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Wardell Armstrong uses Watson-Marlow peristaltic pumps for pilot plant

Published by , Editorial Assistant
Global Mining Review,

Engineering and mining consultancy company Wardell Armstrong International Ltd used a range of peristaltic pumps from Watson-Marlow Fluid Technology Solutions (WMFTS) in a pilot plant for a lead and zinc mining project.

Wardell Armstrong uses Watson-Marlow peristaltic pumps for pilot plant

The purpose of the testwork conducted by Wardell Armstrong was to produce bulk lead and zinc concentrates for downstream testing for Vedra Metals on their Gorno project in northern Italy. Vedra, a joint venture between Appian and Altamin, claims Gorno will be the first metal mine in Italy in 40 years and is aiming for large-scale clean zinc and lead concentrate production in 2024.

Renewable energy technologies require a wide range of minerals and metals. Zinc provides corrosion protection for the steel used in wind turbines, and also in smaller amounts in solar power plants and renewable zinc batteries. Lead batteries also play a role in wind and solar power energy generation, and for renewable energy storage, as well as lead-acid batteries in electric vehicles.

Demand for metals such as zinc, lead, silver, and aluminium is expected to rapidly rise over the next few decades to meet the challenge of the low-carbon transition.

Wardell Armstrong’s successful pilot plant was a significant step towards Vedra’s lead and zinc project becoming a reality and an important new source for lead and zinc.

For the bulk concentrate production runs, Wardell Armstrong used 12 Watson-Marlow 300, two 500, six 600 and three 700 series pumps for various applications. The small throughput pumps were used for reagent dosing and pH control, whereas the larger throughput pumps were used for slurry transfer between flotation stages and milling stages.

Highly chemically resistant Watson-Marlow 300s were used for selective reagent dosing in all applications, including flotation collectors and depressants. For this particular project, reagents including copper sulphate, sodium silicate, zinc sulphate, sodium hydrosulphide, methyl isobutyl carbinol, sodium isopropyl xanthate and lime (calcium oxide) were used.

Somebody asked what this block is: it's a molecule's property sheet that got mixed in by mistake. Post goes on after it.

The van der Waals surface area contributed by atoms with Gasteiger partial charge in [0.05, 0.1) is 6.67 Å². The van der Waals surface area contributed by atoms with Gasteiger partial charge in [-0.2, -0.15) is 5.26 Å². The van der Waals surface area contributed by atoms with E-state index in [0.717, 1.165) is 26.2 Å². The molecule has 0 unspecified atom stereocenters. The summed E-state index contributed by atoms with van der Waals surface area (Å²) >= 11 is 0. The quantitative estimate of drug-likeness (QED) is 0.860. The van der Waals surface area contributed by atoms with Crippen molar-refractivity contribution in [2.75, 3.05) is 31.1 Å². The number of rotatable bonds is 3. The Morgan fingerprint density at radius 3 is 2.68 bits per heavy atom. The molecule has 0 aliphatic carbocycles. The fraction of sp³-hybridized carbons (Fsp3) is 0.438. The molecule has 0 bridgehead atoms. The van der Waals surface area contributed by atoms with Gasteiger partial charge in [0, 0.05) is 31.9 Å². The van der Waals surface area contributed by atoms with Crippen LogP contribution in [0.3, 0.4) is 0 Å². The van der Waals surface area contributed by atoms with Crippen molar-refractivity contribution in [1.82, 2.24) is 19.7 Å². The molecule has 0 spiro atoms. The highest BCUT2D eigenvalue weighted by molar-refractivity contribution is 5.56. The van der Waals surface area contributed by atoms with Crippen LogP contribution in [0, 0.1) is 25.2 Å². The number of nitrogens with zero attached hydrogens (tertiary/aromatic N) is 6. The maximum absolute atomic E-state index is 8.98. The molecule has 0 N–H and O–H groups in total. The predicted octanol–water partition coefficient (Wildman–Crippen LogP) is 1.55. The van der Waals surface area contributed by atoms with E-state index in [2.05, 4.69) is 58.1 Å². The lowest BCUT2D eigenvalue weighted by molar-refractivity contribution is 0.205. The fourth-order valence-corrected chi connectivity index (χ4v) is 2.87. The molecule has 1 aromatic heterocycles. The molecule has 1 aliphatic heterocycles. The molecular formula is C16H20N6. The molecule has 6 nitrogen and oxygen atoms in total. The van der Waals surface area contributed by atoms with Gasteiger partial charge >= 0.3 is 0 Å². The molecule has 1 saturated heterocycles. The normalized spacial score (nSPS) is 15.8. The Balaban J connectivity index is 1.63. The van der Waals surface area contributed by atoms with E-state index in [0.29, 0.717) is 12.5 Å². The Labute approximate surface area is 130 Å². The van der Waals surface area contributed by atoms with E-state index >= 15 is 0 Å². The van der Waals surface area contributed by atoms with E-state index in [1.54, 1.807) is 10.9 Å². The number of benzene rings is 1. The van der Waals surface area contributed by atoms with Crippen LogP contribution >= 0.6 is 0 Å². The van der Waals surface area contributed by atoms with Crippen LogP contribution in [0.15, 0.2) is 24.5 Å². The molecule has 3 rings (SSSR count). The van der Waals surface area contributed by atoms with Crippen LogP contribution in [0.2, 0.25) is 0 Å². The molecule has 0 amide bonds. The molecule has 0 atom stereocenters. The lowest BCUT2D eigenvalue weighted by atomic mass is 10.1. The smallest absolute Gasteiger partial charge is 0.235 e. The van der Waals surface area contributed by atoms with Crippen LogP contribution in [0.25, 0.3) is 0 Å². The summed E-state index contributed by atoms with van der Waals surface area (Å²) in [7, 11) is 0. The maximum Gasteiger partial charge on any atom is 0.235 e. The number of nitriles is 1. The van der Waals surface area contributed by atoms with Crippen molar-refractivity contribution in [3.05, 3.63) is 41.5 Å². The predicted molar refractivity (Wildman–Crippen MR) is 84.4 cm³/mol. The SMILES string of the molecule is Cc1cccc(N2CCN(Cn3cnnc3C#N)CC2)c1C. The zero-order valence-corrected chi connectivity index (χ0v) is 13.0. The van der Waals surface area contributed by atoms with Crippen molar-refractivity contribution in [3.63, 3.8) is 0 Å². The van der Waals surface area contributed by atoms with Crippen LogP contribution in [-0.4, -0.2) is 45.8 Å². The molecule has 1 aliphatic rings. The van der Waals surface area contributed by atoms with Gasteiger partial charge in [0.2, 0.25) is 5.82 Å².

Dominic Conybeare, Principal Metallurgist at Wardell Armstrong, said: “The 300s were used for dosing of collectors, depressants, frothers, and also reagents for pH control.

“Dosing in very small amounts, often a couple of millilitres per minute, requires pumps that can easily and quickly be adjusted – the Watson-Marlow pumps used here do just that. Fast and easy RPM adjustments can be made to quickly adjust dosages to the required point on the circuit. Accuracy is also very important and the ability to track and record dosing is vital.

“We have been using Marprene® tubing from Watson-Marlow and have had no problems with corrosion with the chemicals we have been using.

“Watson-Marlow 500 pumps are used for lime dosing and provide us with consistent flowrates which is important for keeping the pH within the desired ranges for the targeted minerals.

“The three Watson-Marlow 700 pumps were used where slurry transfer rates were highest. This included to both the lead and the zinc rougher flotation banks.

“Six Watson-Marlow 600s were used as slurry pumps where mass flow was lower, but still significant. This included between rougher and cleaner flotation stages, and between cleaner stages within the same circuit. Slurry coming from the lead circuit in particular has a relatively high density, so it is important that these 600 series pumps can handle dense slurries without blocking.”

Pilot plants like this from Wardell Armstrong test the equipment, chemical engineering methodology, and operations on a small scale before full production.

Conybeare added: “The main benefit of pilot plant testing is to provide metallurgical proof that what has been achieved at a laboratory scale, using a sample a few kilos in mass, in terms of final concentrate grade and recovery can be successfully scaled up, using samples a few tonnes in mass, without detriment to the final outcomes. We are also asked for pilot plants when clients need large quantities of concentrates produced for further downstream processing, like environmental testing and thickening/dewatering testwork.”

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